For Perfect Soft-Scrambled Eggs, Hold the Cream
Attention and a gentle hand are the key to this simple dish’s beguiling texture.
Learn how to make soft-scrambled eggs and reap the rewards of luxurious creaminess every morning—no cream required. Eggs can easily go wrong, ending up rubbery, stuck to the pan, or (impressively enough), both too dry and oddly watery at the same time. After years helming a high-end boutique resort kitchen, chef Jason Aldous knows how to make sure his eggs turn out well: "All you need is egg, salt, and less time than normal." That's his basic recipe for soft-scrambled eggs, which he says is the only way he makes them.
What you need (materials, tools, ingredients, cooking utensils, etc.)
- Carbon steel or other type of pan, preferably not non-stick, well-seasoned
- Large bowl
- Kosher salt
- White pepper
- Optional additions: crème fraîche, sweated leeks, herbs, microgreens, fennel pollen, esplette pepper.
Before You Begin
Get all your tools and supplies ready before you start, says Aldous, because time is of the essence with this method—you will end up overcooking the eggs if you turn to grab something. Also, have a trivet handy so you can get your pan off the heat right away.
Step 1: Heat up a carbon steel pan over medium-low.
One of the keys to Aldous' soft eggs comes in heating the pan before you get started. By waiting until the pan is already hot to add the butter, he finds the fat stays on the surface of the pan, which keeps the eggs from sticking while they cook. Let the pan heat up over "just below medium" heat as you prepare the eggs, so it is already hot when you add the butter.
Step 2: Whisk the eggs in a very large bowl and add salt.
Crack your eggs into a much bigger bowl than it seems you would need for three eggs (or however many you are making). This keeps the mess down and gives you room to "get rough with them," as Aldous instructs. He whisks the eggs rapidly to break up any of the "hard white stuff," which he says could give a chewy bite later. The aggressive whisking also whips air into the eggs, making them fluffier.
Aldous then adds his salt. He acknowledges that many people find this makes the egg watery, but he has found that's not an issue in this preparation.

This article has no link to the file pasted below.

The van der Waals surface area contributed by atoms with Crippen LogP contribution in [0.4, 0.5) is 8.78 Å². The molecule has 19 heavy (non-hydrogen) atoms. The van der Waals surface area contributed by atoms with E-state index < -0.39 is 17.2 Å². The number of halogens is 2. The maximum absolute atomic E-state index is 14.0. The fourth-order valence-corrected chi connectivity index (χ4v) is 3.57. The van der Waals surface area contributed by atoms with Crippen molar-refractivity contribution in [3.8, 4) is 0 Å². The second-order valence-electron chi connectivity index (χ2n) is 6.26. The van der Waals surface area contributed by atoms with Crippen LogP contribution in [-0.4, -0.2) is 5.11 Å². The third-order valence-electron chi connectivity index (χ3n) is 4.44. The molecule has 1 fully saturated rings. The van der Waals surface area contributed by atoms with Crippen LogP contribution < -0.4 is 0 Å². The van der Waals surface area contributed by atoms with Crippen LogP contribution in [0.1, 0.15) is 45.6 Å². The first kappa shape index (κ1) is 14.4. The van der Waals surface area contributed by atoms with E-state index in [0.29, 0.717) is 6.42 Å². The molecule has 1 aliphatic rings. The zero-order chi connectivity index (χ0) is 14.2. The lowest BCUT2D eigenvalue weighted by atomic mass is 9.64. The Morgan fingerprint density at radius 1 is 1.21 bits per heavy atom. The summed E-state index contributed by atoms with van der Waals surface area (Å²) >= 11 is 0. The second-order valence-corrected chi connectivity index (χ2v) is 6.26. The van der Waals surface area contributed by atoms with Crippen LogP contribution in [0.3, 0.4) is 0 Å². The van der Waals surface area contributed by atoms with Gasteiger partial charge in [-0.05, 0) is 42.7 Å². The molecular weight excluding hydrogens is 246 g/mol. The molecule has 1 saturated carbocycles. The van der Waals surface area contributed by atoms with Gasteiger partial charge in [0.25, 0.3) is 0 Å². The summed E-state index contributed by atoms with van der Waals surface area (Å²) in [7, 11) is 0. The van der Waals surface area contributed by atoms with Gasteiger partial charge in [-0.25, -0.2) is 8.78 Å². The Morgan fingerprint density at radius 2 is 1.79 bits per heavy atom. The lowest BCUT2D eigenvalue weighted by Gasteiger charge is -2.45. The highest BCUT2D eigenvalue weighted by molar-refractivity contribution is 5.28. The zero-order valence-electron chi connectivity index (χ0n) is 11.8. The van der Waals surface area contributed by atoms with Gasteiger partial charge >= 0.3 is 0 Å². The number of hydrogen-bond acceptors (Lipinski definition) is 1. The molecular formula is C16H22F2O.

Step 3: Add butter to the already-hot pan.
Add the butter to the pan, making sure that it melts all over the surface, including the edges and sides, as the egg will get there during cooking, and you don't want it to stick. You want to get the butter to the point that it is melted and foamy, but keep the heat low enough so it doesn't burn—Aldous sets his stove to a 4.5 heat out of 10.
Step 4: Pour in the eggs and start to scramble them.
Pour your eggs into the hot pan and let them form just a bit of curd before you start moving them, just like in a traditional scramble, says Aldous. Then start stirring, making sure to scrape the sides and bottom with your spatula so that you don't end up with any dry bits. Keep mixing, using a bit of a folding motion, so that the curds keep picking up more and more of the raw egg.
Step 5: Cook until only a bit of liquid remains.
Keep stirring and cooking the eggs until you have just a bit of liquid egg left and the rest is formed as curds, then remove the pan from the heat and put it on the trivet. The pan and eggs are still hot and the carryover will cook the rest, so just keep folding until no liquid remains, but so the eggs are still a bit on the wet side. (If you need more heat, you can put the pan back on the burner.)
Step 6: Add more butter, pepper, and any other toppings.
When no water remains but the eggs still seem a bit wet, that indicates they are seconds from done. Add more of the butter now: "That coats the eggs a bit more," explains Aldous. "Makes them glisten a bit more, makes them a little more buttery." He then adds white pepper because it doesn't distract from the color (he also says never to use flaky salt in eggs, because deep down inside it always makes you wonder if any crunch is actually a stray piece of eggshell). You can get creative and glam up your eggs with crème fraîche, herbs, microgreens, fennel pollen, and/or espelette pepper. Aldous sometimes uses leeks he has cooked down in butter, because the soft, mild alliums match the softness of the eggs and add texture and flavor without distraction.
Once you learn how to make soft-scrambled eggs, your breakfast goes from Waffle House to French Laundry, jokes Aldous. But fear no tweezers or scolding chefs here, nor do you need any of the heavy cream often added or assumed to be necessary to achieve such a silky and desirable texture. With a few simple ingredients and just a tiny bit more attention than the average scrambled egg method, this soft-scramble adds a luxurious lushness to breakfast—or to any meal. Serve your soft scrambled eggs simply, or dress them up with fun herbs, spices, or other flavorings.